2019 TIFF Movie Review: THERE IS SOMETHING IN THE WATER (Canada 2019) ****

There's Something in the Water Poster
The injustices and injuries caused by environmental racism in her home province, in this urgent documentary on Indigenous and African Nova Scotian women fighting to protect their communities, their land, and their futures.


Ian DanielEllen Page

Born and raised in Nova Scotia, JUNO star Ellen Page does right to bring audiences to the awareness of environmental racism in her home province in this urgent documentary on Indigenous and African Nova Scotian women fighting to project their communities, their land, and their futures. Based on Ingrid Waldron’s incendiary study, the film follows Page as she travels to rural areas of the province that are plagued by toxic fallout from industrial development.

  She interviews Ingrid, Louise Shelburne and Michele, other activists in Nova Scotia.  The devastation of places such as Boat Harbour, once a sanctuary for Indigenous people, now plagued by toxins spewed by a pulp and paper mill is recorded in images and on drawings on screen.  Page tackles the problem head on but simply and effectively.  

The film includes segments where the government and companies talk but do nothing.  There is a clip of Prime Minister Justin Trudeau just saying: “Thank you for telling us your problem.”  A remarkable simple and extremely powerful documentary.  I did not expect not expect to be moved to tears.

Trailer: (unavailable)

Film Review: WINDOW HORSES (Canada 2016) ***1/2

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window_horses.jpgDirector: Ann Marie Fleming
Writers: Ann Marie Fleming (screenplay), Maryam Najafi (Cultural Script Consultant)
Stars: Shohreh Aghdashloo, Ellen Page, Sandra Oh

Review by Gilbert Seah

WINDOW HORSES is an animated film about poetry. And one about a protagonist travelling to a poetry conference in the city of Shiraz in Iran. The subject would be enough to scare away audiences. But one of the best films last year was about a bus driver poet entitled PATERSON with Adam Driver, a tremendously moving film. So WINDOW HORSES, another film about poets, is a film that should be given a chance – for it is in its own terms, an equally awesome film – original, cute and with eye-catching animation.

I met writer/director Ann Marie Fleming last year at the Toronto International Film Festival. Humble, quiet and shy, I had heard that she had a film playing called WINDOW HORSES. I was dead curious what her animated movie would be like, after a fellow critic praised her film. Fleming is of mixed race, like her film’s protagonist.

The film begins with a horse observed through a window. The person at the window is young 20-something poet wannabe Rosie Ming (voice of Emmy Winner Sandra Oh) of mixed Chinese/Persian parents) who lives with her loving grandparents (drawn to look especially Chinese) in Vancouver, Canada. Rose publishes her own poems in book called “My Eye Full” by a poet who has never been to Paris.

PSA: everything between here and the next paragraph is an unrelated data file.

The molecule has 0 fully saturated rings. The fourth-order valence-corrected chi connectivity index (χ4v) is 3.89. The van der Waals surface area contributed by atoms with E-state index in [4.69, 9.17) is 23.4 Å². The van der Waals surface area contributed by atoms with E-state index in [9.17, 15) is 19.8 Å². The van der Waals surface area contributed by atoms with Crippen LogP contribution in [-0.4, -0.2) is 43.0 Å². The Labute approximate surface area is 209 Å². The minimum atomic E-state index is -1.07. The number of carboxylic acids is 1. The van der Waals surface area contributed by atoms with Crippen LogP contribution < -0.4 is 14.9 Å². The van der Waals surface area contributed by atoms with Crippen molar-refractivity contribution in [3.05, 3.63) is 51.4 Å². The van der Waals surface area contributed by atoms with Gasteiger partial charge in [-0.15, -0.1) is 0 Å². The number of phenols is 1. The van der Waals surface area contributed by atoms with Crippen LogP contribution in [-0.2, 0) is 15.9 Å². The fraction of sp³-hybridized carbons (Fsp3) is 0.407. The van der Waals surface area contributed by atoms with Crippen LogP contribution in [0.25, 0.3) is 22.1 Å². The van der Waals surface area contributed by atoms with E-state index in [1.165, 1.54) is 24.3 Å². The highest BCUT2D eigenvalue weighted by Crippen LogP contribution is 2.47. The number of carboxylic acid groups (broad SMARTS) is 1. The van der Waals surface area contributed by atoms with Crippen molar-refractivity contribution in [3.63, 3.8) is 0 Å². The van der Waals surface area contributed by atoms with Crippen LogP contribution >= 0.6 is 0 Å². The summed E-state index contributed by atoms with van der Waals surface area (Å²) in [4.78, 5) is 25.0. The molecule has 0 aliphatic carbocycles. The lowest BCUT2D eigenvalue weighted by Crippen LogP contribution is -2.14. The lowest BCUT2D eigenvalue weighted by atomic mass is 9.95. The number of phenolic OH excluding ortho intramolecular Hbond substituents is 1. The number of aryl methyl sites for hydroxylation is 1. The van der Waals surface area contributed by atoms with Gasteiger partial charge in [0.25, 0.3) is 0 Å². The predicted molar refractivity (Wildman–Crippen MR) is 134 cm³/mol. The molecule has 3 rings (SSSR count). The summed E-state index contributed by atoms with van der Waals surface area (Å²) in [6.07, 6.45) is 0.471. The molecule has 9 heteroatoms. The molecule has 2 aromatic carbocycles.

One thing that stands out about WINDOW HORSES is its charm. The charm is ever present from the film’s characters to the stories right down to the details in the animation. The film is inherently funny with keen observations to family relationships, growing-up, the artistic scene and a whole lot of other issues.

Sandra Oh, who serves as the film’s executive producer lends her talent as the voice (immediately recognizable) of Rosie. Oh has been friends with Fleming for over 20 years and she agreed to do the voice despite her very busy schedule. Besides Oh, the film is filled with other talents such as other Canadian actors Don McKellar (as the German poet) and Ellen Page as Rosie’s funny chatty friend. But the best is old veteran actress, Nancy Kwan (of the Roger and Hammerstein’s FLOWER DRUM SONG and LOVE IS A MANY SPLENDORED THING) as the voice of Rosie’s grandmother.

Fleming’s animation is not super stupendous, but it is colourful (her favourite colour appears to be pink), original, eye-catching and different. While her characters are etched with proper limbs, she give Rosie stick arms and legs. She even pokes fun at her own animation with a watch she wears dangling from her (stick) wrist.

Fleming’s film is also deep in its subject matter. Fleming knows her material and it is clear form her film that she has done sufficient research on Iran and on her poetry. One wonders if the story of her protagonist is biographical.

WINDOW HORSES is a celebration of different cultures, of art, tolerance and the wonders of life. Fleming is clearly an important emerging talent in cinema.

Trailer: https://vimeo.com/155891239


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